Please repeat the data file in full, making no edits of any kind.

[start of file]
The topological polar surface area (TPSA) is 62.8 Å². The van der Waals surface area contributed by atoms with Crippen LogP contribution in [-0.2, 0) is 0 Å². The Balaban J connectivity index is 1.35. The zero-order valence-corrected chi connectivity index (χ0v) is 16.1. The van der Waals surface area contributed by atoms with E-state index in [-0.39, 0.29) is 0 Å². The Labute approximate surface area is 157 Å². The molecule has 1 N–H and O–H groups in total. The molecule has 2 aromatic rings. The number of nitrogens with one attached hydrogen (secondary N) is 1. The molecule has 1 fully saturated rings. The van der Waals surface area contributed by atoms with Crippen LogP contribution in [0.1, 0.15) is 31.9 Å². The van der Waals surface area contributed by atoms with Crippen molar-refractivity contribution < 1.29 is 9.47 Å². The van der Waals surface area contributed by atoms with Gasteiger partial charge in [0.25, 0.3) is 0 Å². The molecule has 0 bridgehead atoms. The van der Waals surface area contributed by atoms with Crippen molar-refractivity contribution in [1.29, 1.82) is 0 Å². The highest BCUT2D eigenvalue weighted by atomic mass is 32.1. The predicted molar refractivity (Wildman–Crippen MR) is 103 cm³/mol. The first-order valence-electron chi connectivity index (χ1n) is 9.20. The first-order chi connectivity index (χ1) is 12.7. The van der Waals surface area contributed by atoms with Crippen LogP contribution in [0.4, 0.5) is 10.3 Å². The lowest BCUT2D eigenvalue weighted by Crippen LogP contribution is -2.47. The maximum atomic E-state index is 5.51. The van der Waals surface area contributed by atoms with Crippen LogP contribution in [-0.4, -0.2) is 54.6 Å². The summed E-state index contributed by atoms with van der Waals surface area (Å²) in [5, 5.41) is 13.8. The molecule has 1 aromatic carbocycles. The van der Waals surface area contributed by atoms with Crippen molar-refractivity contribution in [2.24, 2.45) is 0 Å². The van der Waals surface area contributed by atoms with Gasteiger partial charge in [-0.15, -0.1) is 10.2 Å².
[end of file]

The topological polar surface area (TPSA) is 62.8 Å². The van der Waals surface area contributed by atoms with Crippen LogP contribution in [-0.2, 0) is 0 Å². The Balaban J connectivity index is 1.35. The zero-order valence-corrected chi connectivity index (χ0v) is 16.1. The van der Waals surface area contributed by atoms with E-state index in [-0.39, 0.29) is 0 Å². The Labute approximate surface area is 157 Å². The molecule has 1 N–H and O–H groups in total. The molecule has 2 aromatic rings. The number of nitrogens with one attached hydrogen (secondary N) is 1. The molecule has 1 fully saturated rings. The van der Waals surface area contributed by atoms with Crippen LogP contribution in [0.1, 0.15) is 31.9 Å². The van der Waals surface area contributed by atoms with Crippen molar-refractivity contribution < 1.29 is 9.47 Å². The van der Waals surface area contributed by atoms with Gasteiger partial charge in [0.25, 0.3) is 0 Å². The molecule has 0 bridgehead atoms. The van der Waals surface area contributed by atoms with Crippen molar-refractivity contribution in [1.29, 1.82) is 0 Å². The highest BCUT2D eigenvalue weighted by atomic mass is 32.1. The predicted molar refractivity (Wildman–Crippen MR) is 103 cm³/mol. The first-order valence-electron chi connectivity index (χ1n) is 9.20. The first-order chi connectivity index (χ1) is 12.7. The van der Waals surface area contributed by atoms with Crippen LogP contribution in [0.4, 0.5) is 10.3 Å². The lowest BCUT2D eigenvalue weighted by Crippen LogP contribution is -2.47. The maximum atomic E-state index is 5.51. The van der Waals surface area contributed by atoms with Crippen LogP contribution in [-0.4, -0.2) is 54.6 Å². The summed E-state index contributed by atoms with van der Waals surface area (Å²) in [5, 5.41) is 13.8. The molecule has 1 aromatic carbocycles. The van der Waals surface area contributed by atoms with Crippen molar-refractivity contribution in [2.24, 2.45) is 0 Å². The van der Waals surface area contributed by atoms with Gasteiger partial charge in [-0.15, -0.1) is 10.2 Å².